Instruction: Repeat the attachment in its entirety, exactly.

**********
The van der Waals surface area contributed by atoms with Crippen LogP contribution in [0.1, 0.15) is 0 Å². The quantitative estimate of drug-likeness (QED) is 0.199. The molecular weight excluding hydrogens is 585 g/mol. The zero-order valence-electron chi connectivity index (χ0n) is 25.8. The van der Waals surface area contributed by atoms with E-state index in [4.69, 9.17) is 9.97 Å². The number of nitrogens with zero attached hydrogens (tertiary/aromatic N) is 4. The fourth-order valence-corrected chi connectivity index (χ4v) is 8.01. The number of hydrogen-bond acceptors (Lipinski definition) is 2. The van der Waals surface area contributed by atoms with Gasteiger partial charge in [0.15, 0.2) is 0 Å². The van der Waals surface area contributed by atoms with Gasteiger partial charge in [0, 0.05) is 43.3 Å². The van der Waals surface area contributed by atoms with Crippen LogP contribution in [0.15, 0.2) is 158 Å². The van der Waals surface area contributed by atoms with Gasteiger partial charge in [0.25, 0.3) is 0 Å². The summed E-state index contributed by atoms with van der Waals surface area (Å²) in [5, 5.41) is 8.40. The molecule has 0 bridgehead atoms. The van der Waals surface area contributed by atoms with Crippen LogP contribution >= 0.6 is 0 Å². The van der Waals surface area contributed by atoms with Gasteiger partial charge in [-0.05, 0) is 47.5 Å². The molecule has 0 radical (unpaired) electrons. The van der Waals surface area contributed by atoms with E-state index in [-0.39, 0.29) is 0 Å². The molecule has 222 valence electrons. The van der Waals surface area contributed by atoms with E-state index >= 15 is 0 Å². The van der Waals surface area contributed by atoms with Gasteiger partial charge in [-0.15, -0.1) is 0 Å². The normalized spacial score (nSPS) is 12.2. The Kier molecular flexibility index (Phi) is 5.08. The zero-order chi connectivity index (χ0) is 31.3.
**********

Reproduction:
The van der Waals surface area contributed by atoms with Crippen LogP contribution in [0.1, 0.15) is 0 Å². The quantitative estimate of drug-likeness (QED) is 0.199. The molecular weight excluding hydrogens is 585 g/mol. The zero-order valence-electron chi connectivity index (χ0n) is 25.8. The van der Waals surface area contributed by atoms with E-state index in [4.69, 9.17) is 9.97 Å². The number of nitrogens with zero attached hydrogens (tertiary/aromatic N) is 4. The fourth-order valence-corrected chi connectivity index (χ4v) is 8.01. The number of hydrogen-bond acceptors (Lipinski definition) is 2. The van der Waals surface area contributed by atoms with Gasteiger partial charge in [0.15, 0.2) is 0 Å². The van der Waals surface area contributed by atoms with Gasteiger partial charge in [0, 0.05) is 43.3 Å². The van der Waals surface area contributed by atoms with Crippen LogP contribution in [0.15, 0.2) is 158 Å². The van der Waals surface area contributed by atoms with Gasteiger partial charge in [0.25, 0.3) is 0 Å². The summed E-state index contributed by atoms with van der Waals surface area (Å²) in [5, 5.41) is 8.40. The molecule has 0 bridgehead atoms. The van der Waals surface area contributed by atoms with Crippen LogP contribution >= 0.6 is 0 Å². The van der Waals surface area contributed by atoms with Gasteiger partial charge in [-0.05, 0) is 47.5 Å². The molecule has 0 radical (unpaired) electrons. The van der Waals surface area contributed by atoms with E-state index in [-0.39, 0.29) is 0 Å². The molecule has 222 valence electrons. The van der Waals surface area contributed by atoms with E-state index >= 15 is 0 Å². The van der Waals surface area contributed by atoms with Gasteiger partial charge in [-0.15, -0.1) is 0 Å². The normalized spacial score (nSPS) is 12.2. The Kier molecular flexibility index (Phi) is 5.08. The zero-order chi connectivity index (χ0) is 31.3.